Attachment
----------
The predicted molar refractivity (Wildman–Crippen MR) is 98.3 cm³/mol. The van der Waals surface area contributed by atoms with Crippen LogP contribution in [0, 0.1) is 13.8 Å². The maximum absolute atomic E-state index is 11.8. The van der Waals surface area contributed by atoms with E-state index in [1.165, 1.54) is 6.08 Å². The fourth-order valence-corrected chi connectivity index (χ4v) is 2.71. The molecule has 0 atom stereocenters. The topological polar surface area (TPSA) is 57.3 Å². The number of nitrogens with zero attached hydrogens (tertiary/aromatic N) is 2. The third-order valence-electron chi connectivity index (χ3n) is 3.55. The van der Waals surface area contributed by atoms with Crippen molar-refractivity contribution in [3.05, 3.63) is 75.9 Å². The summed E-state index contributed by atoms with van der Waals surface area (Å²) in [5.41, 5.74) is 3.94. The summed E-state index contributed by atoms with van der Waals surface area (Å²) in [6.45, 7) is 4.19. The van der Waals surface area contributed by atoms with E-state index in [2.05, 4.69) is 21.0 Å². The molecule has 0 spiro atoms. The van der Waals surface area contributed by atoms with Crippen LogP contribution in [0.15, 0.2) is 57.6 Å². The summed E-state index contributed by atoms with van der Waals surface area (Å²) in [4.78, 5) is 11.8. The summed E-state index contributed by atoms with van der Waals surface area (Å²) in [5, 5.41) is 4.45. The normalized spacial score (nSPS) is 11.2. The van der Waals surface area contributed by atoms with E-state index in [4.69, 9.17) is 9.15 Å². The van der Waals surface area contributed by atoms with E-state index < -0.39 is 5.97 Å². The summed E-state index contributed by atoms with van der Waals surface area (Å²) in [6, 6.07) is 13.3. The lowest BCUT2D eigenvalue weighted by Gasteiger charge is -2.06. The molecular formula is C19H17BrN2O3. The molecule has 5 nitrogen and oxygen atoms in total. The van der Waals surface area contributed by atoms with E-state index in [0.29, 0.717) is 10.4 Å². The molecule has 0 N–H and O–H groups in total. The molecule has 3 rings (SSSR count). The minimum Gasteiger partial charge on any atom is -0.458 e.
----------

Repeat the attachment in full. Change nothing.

The predicted molar refractivity (Wildman–Crippen MR) is 98.3 cm³/mol. The van der Waals surface area contributed by atoms with Crippen LogP contribution in [0, 0.1) is 13.8 Å². The maximum absolute atomic E-state index is 11.8. The van der Waals surface area contributed by atoms with E-state index in [1.165, 1.54) is 6.08 Å². The fourth-order valence-corrected chi connectivity index (χ4v) is 2.71. The molecule has 0 atom stereocenters. The topological polar surface area (TPSA) is 57.3 Å². The number of nitrogens with zero attached hydrogens (tertiary/aromatic N) is 2. The third-order valence-electron chi connectivity index (χ3n) is 3.55. The van der Waals surface area contributed by atoms with Crippen molar-refractivity contribution in [3.05, 3.63) is 75.9 Å². The summed E-state index contributed by atoms with van der Waals surface area (Å²) in [5.41, 5.74) is 3.94. The summed E-state index contributed by atoms with van der Waals surface area (Å²) in [6.45, 7) is 4.19. The van der Waals surface area contributed by atoms with E-state index in [2.05, 4.69) is 21.0 Å². The molecule has 0 spiro atoms. The van der Waals surface area contributed by atoms with Crippen LogP contribution in [0.15, 0.2) is 57.6 Å². The summed E-state index contributed by atoms with van der Waals surface area (Å²) in [4.78, 5) is 11.8. The summed E-state index contributed by atoms with van der Waals surface area (Å²) in [5, 5.41) is 4.45. The normalized spacial score (nSPS) is 11.2. The van der Waals surface area contributed by atoms with E-state index in [4.69, 9.17) is 9.15 Å². The van der Waals surface area contributed by atoms with E-state index < -0.39 is 5.97 Å². The summed E-state index contributed by atoms with van der Waals surface area (Å²) in [6, 6.07) is 13.3. The lowest BCUT2D eigenvalue weighted by Gasteiger charge is -2.06. The molecular formula is C19H17BrN2O3. The molecule has 5 nitrogen and oxygen atoms in total. The van der Waals surface area contributed by atoms with E-state index in [0.29, 0.717) is 10.4 Å². The molecule has 0 N–H and O–H groups in total. The molecule has 3 rings (SSSR count). The minimum Gasteiger partial charge on any atom is -0.458 e.